PHOTO COURTESY/FR. PATRICK GRIFFIN
Pope John Paul II canonized Josephine Bakhita in 2000. That means that he declared her a saint, not that he “made her” one. Therefore, he expressed the recognition that the People of God know that she is a saint.
She dwells in the presence of God at this very moment. Bakhita was a Canossian Daughter of Charity, which reminds us that she is a part of the larger Vincentian Family.
Born around 1869 in Darfur, Sudan, she was subject to an abusive slavery for much of her life.
She had three brothers and three sisters and they were all members of the Daju people. She said she had a happy childhood.
Sometime before she was nine, she was kidnapped by Arab slave traders and sold numerous times over a 12 year period. They forcibly converted her to Islam, she forgot her own name and was consequently given the name Bakhita which is Arabic for “lucky.”
Beaten and scarred (“tattooed”) by various masters, she was finally sold to the Italian Vice Consul in Khartoum.
She was called to be the nanny to the daughter of an Italian Official who took her to Venice with the family on one of his returns home. Bakhita and the daughter were placed in the care of the Canossian Daughters of Charity.
When the Italian official decided to return to Sudan, Bakhita refused to leave. She was supported by the Italian government, which did not recognize slavery.
Thus, Bakhita remained with the Canossian Sisters, converted to Catholicism and received the sacraments. Then, at 27-years-old, she became a part of the community in 1896.
She lived and worked with the Sisters for the next 50 years of her life (until 1947). She joyfully did the common labor expected of the Sisters and spoke to the young Sisters who were preparing for missionary work in Africa.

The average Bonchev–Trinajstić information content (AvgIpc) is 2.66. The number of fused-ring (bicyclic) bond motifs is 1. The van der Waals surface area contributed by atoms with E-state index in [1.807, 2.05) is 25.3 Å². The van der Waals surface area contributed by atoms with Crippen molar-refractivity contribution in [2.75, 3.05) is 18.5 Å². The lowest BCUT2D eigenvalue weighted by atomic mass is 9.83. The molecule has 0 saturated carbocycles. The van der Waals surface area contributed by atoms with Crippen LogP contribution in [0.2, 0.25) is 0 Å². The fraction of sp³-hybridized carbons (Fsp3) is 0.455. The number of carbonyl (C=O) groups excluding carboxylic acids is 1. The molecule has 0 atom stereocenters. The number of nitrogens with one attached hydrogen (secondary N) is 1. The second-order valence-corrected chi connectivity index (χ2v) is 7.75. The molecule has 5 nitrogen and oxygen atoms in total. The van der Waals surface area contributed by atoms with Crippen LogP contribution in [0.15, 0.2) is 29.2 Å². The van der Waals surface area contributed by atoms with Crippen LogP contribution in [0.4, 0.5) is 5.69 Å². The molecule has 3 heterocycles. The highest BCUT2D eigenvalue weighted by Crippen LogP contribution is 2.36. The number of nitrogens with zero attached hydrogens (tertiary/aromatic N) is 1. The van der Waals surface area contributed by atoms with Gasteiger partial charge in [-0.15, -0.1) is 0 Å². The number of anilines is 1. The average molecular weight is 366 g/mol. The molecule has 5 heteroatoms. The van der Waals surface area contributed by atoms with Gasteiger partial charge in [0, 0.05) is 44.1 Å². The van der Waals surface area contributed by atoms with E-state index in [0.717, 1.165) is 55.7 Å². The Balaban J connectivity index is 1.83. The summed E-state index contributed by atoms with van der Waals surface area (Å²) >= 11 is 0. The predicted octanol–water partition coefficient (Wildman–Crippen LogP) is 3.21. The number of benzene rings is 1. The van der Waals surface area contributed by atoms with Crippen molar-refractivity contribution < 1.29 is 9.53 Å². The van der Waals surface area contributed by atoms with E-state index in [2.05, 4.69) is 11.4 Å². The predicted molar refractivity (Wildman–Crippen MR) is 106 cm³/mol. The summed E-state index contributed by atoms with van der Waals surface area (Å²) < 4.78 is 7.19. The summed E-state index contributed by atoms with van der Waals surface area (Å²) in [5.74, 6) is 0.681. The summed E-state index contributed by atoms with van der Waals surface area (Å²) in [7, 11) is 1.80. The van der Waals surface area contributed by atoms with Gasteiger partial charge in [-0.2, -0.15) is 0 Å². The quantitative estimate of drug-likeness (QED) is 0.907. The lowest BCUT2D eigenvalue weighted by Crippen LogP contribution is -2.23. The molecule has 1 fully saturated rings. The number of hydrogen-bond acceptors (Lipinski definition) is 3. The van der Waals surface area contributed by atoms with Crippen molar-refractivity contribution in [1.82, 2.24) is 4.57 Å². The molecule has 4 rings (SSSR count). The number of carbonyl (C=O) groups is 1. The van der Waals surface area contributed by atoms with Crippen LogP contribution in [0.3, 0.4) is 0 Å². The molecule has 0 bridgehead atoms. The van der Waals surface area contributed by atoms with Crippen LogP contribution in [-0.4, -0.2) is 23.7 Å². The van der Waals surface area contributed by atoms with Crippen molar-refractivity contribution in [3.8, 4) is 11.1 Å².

It was said that her mind was always on God, but her heart in Africa.
The simplicity of the life of Bakhita, her acceptance of suffering and her joyfulness to be of service to others caused her to be considered a saint by the local townspeople of Italy.
They had reason to hold her up for admiration and intercession during the dark days of World War II.
In his Encyclical “Spe Salvi” (2007), Pope Benedict briefly tells the story of Bakhita whom he considers a model of hope. He quotes one of the lines, which I always identify with this holy woman. She said, “I am definitively loved and whatever happens to me — I am awaited by this Love. And so my life is good.”
To know oneself as being “awaited” by God proclaims a beautiful truth about the nature of divine love. The simple words of our Sister summon us to be humble and profound introspection. The idea of being “awaited” stands out powerfully.
One could point to many members of the Vincentian Family of laypersons, sisters, brothers and priests who could be numbered among the blessed.
In this Black Catholic History Month, the example of St. Josephine Bakhita can hold a special place.